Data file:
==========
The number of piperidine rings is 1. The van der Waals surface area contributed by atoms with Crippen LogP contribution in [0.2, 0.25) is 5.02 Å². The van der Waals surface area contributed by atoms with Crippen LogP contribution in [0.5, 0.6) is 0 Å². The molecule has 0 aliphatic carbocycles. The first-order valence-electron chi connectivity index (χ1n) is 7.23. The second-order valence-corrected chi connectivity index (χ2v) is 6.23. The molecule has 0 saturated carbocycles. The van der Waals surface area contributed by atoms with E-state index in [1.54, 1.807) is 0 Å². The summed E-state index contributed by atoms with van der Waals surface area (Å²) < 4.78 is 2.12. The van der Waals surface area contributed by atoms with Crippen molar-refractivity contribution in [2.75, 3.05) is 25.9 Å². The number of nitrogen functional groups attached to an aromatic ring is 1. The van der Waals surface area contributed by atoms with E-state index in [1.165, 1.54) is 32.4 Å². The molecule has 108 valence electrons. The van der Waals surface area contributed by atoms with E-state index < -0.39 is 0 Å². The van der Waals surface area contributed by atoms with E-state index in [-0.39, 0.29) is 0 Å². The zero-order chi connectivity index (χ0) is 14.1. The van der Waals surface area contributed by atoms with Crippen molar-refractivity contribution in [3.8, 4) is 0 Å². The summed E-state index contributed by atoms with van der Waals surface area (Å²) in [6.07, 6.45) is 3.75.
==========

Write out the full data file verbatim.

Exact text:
The number of piperidine rings is 1. The van der Waals surface area contributed by atoms with Crippen LogP contribution in [0.2, 0.25) is 5.02 Å². The van der Waals surface area contributed by atoms with Crippen LogP contribution in [0.5, 0.6) is 0 Å². The molecule has 0 aliphatic carbocycles. The first-order valence-electron chi connectivity index (χ1n) is 7.23. The second-order valence-corrected chi connectivity index (χ2v) is 6.23. The molecule has 0 saturated carbocycles. The van der Waals surface area contributed by atoms with E-state index in [1.54, 1.807) is 0 Å². The summed E-state index contributed by atoms with van der Waals surface area (Å²) < 4.78 is 2.12. The van der Waals surface area contributed by atoms with Crippen molar-refractivity contribution in [2.75, 3.05) is 25.9 Å². The number of nitrogen functional groups attached to an aromatic ring is 1. The van der Waals surface area contributed by atoms with E-state index in [1.165, 1.54) is 32.4 Å². The molecule has 108 valence electrons. The van der Waals surface area contributed by atoms with E-state index < -0.39 is 0 Å². The van der Waals surface area contributed by atoms with E-state index in [-0.39, 0.29) is 0 Å². The zero-order chi connectivity index (χ0) is 14.1. The van der Waals surface area contributed by atoms with Crippen molar-refractivity contribution in [3.8, 4) is 0 Å². The summed E-state index contributed by atoms with van der Waals surface area (Å²) in [6.07, 6.45) is 3.75.